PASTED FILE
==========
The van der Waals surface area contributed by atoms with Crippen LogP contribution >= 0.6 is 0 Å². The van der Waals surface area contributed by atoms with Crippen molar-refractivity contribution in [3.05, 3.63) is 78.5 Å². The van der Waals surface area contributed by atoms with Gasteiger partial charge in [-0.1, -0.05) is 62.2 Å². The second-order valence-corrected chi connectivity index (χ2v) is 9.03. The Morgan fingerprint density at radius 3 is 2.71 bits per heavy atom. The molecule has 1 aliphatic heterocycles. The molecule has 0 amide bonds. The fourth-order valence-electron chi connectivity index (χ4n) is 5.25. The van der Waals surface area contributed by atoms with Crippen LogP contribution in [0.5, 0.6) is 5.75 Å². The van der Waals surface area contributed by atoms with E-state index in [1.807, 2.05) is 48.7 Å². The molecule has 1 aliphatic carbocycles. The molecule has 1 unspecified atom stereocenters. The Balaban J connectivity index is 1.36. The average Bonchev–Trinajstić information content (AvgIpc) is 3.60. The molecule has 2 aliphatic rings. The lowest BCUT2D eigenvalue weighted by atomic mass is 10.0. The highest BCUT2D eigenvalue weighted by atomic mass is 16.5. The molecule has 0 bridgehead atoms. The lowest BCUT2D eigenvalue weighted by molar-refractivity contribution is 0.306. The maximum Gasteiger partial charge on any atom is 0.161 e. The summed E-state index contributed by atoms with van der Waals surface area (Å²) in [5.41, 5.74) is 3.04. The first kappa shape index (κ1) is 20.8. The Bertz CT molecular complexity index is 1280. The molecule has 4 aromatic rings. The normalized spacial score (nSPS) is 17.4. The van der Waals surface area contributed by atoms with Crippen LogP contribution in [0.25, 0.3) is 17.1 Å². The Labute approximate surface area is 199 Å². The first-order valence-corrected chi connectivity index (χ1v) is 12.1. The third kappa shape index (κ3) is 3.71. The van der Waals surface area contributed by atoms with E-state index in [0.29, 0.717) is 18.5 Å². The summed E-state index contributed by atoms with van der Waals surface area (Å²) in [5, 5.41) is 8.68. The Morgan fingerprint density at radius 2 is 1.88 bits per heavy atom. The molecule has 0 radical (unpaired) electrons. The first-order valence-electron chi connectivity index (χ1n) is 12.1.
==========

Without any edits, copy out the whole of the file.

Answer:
The van der Waals surface area contributed by atoms with Crippen LogP contribution >= 0.6 is 0 Å². The van der Waals surface area contributed by atoms with Crippen molar-refractivity contribution in [3.05, 3.63) is 78.5 Å². The van der Waals surface area contributed by atoms with Gasteiger partial charge in [-0.1, -0.05) is 62.2 Å². The second-order valence-corrected chi connectivity index (χ2v) is 9.03. The Morgan fingerprint density at radius 3 is 2.71 bits per heavy atom. The molecule has 1 aliphatic heterocycles. The molecule has 0 amide bonds. The fourth-order valence-electron chi connectivity index (χ4n) is 5.25. The van der Waals surface area contributed by atoms with Crippen LogP contribution in [0.5, 0.6) is 5.75 Å². The van der Waals surface area contributed by atoms with E-state index in [1.807, 2.05) is 48.7 Å². The molecule has 1 aliphatic carbocycles. The molecule has 1 unspecified atom stereocenters. The Balaban J connectivity index is 1.36. The average Bonchev–Trinajstić information content (AvgIpc) is 3.60. The molecule has 2 aliphatic rings. The lowest BCUT2D eigenvalue weighted by atomic mass is 10.0. The highest BCUT2D eigenvalue weighted by atomic mass is 16.5. The molecule has 0 bridgehead atoms. The lowest BCUT2D eigenvalue weighted by molar-refractivity contribution is 0.306. The maximum Gasteiger partial charge on any atom is 0.161 e. The summed E-state index contributed by atoms with van der Waals surface area (Å²) in [5.41, 5.74) is 3.04. The first kappa shape index (κ1) is 20.8. The Bertz CT molecular complexity index is 1280. The molecule has 4 aromatic rings. The normalized spacial score (nSPS) is 17.4. The van der Waals surface area contributed by atoms with Crippen LogP contribution in [0.25, 0.3) is 17.1 Å². The Labute approximate surface area is 199 Å². The first-order valence-corrected chi connectivity index (χ1v) is 12.1. The third kappa shape index (κ3) is 3.71. The van der Waals surface area contributed by atoms with E-state index in [0.29, 0.717) is 18.5 Å². The summed E-state index contributed by atoms with van der Waals surface area (Å²) in [5, 5.41) is 8.68. The Morgan fingerprint density at radius 2 is 1.88 bits per heavy atom. The molecule has 0 radical (unpaired) electrons. The first-order valence-electron chi connectivity index (χ1n) is 12.1.